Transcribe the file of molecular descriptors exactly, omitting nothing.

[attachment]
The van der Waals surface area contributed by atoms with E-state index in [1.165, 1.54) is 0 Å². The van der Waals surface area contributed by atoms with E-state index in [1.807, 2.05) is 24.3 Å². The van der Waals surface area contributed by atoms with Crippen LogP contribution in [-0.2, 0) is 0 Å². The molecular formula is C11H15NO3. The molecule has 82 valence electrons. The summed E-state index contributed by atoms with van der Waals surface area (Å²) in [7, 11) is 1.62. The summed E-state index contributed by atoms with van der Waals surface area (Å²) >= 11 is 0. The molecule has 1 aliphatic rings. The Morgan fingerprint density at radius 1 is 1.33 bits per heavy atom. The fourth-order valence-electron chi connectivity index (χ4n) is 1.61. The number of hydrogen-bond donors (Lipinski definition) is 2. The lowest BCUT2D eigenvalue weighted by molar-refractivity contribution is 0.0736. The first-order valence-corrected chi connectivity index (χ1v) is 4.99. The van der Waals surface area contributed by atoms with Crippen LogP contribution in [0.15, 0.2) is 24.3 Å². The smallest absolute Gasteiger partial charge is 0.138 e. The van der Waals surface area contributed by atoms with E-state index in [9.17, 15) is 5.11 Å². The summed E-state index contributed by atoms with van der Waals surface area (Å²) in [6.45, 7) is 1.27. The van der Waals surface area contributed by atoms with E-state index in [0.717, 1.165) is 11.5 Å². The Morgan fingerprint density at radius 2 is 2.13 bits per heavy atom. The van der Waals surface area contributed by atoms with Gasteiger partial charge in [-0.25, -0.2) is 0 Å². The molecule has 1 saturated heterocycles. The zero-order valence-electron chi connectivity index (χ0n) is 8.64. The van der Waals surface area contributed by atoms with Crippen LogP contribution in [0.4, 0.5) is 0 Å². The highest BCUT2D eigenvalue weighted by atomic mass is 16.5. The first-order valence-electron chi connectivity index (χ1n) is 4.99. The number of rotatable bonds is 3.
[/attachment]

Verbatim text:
The van der Waals surface area contributed by atoms with E-state index in [1.165, 1.54) is 0 Å². The van der Waals surface area contributed by atoms with E-state index in [1.807, 2.05) is 24.3 Å². The van der Waals surface area contributed by atoms with Crippen LogP contribution in [-0.2, 0) is 0 Å². The molecular formula is C11H15NO3. The molecule has 82 valence electrons. The summed E-state index contributed by atoms with van der Waals surface area (Å²) in [7, 11) is 1.62. The summed E-state index contributed by atoms with van der Waals surface area (Å²) >= 11 is 0. The molecule has 1 aliphatic rings. The Morgan fingerprint density at radius 1 is 1.33 bits per heavy atom. The fourth-order valence-electron chi connectivity index (χ4n) is 1.61. The number of hydrogen-bond donors (Lipinski definition) is 2. The lowest BCUT2D eigenvalue weighted by molar-refractivity contribution is 0.0736. The first-order valence-corrected chi connectivity index (χ1v) is 4.99. The van der Waals surface area contributed by atoms with Crippen LogP contribution in [0.15, 0.2) is 24.3 Å². The smallest absolute Gasteiger partial charge is 0.138 e. The van der Waals surface area contributed by atoms with E-state index in [9.17, 15) is 5.11 Å². The summed E-state index contributed by atoms with van der Waals surface area (Å²) in [6.45, 7) is 1.27. The van der Waals surface area contributed by atoms with E-state index in [0.717, 1.165) is 11.5 Å². The Morgan fingerprint density at radius 2 is 2.13 bits per heavy atom. The van der Waals surface area contributed by atoms with Gasteiger partial charge in [-0.25, -0.2) is 0 Å². The molecule has 1 saturated heterocycles. The zero-order valence-electron chi connectivity index (χ0n) is 8.64. The van der Waals surface area contributed by atoms with Crippen LogP contribution in [0.4, 0.5) is 0 Å². The highest BCUT2D eigenvalue weighted by atomic mass is 16.5. The first-order valence-electron chi connectivity index (χ1n) is 4.99. The number of rotatable bonds is 3.